Tribal style and free expression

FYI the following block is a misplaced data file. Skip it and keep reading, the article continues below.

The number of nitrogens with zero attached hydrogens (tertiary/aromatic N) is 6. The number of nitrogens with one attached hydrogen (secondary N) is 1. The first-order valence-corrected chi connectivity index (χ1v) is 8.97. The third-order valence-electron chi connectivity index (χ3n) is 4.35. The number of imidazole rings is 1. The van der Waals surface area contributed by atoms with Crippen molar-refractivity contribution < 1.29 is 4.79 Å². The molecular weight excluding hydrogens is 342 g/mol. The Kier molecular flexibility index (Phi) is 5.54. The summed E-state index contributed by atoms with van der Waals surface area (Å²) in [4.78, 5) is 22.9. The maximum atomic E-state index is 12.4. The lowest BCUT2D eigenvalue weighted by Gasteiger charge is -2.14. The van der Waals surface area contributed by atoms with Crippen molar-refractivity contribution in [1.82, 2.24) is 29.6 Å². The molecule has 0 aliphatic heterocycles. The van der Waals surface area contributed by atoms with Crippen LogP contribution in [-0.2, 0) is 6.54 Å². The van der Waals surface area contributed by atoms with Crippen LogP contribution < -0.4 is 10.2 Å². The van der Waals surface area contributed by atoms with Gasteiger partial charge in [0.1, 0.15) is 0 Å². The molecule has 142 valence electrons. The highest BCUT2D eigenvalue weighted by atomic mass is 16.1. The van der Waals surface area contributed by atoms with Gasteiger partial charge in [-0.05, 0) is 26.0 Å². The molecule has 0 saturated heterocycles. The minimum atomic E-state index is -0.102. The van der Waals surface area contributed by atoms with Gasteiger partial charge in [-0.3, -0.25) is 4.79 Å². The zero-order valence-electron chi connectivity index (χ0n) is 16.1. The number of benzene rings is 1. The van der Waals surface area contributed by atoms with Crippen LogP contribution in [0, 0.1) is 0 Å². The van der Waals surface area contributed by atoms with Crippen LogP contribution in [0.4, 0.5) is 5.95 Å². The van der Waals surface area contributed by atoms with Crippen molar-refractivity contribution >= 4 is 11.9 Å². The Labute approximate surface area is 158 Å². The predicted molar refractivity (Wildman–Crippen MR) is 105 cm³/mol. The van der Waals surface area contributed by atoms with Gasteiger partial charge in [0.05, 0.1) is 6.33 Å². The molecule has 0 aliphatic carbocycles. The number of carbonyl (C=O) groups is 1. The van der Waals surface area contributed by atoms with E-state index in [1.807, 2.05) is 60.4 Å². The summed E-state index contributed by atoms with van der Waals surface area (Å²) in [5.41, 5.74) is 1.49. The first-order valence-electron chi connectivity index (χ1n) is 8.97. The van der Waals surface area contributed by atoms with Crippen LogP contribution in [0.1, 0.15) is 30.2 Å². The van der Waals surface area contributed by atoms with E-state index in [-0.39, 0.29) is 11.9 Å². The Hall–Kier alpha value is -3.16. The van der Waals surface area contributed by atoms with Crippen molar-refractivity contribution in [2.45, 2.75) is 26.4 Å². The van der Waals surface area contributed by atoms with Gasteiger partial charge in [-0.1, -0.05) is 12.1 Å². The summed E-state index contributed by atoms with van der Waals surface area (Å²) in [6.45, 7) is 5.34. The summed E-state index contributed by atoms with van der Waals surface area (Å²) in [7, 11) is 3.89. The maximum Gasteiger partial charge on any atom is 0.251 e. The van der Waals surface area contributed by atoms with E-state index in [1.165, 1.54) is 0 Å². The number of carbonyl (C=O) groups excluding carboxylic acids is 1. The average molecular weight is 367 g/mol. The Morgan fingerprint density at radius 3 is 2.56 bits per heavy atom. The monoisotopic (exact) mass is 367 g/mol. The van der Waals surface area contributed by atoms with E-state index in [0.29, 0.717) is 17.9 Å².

AbstractThe music which forms a basis for this article is recorded on Gallotone records GB 970, GB 969, and GB 964. It comes from two of the Northern Rhodesian tribes whose polyrhythmic technique has been extensively described and analysed by the Reverend A.M. Jones in numerous writings and lectures. The recorded songs are, however, less complex than such fully orchestrated group performances as the “Icila Dance” of A.M. Jones’ book, and it is on account of their few parts that an attempted analysis from the recordings is here made of their purely acoustic features. Examination of these songs reveals something of the reflection which the overall group musical style, as far as it can be established, casts within the smaller details of more private music-making, and also how individual expression is achieved within the style. Most space is taken up, here, in dealing with the two Tonga songs on the first recording, which are examples from amongst the several types of Tonga and Ila song whose function and composition A.M. Jones describes in African Music. The musical bow, which supplies their accompaniment, he mentions as one of several “private instruments for personal enjoyment.”
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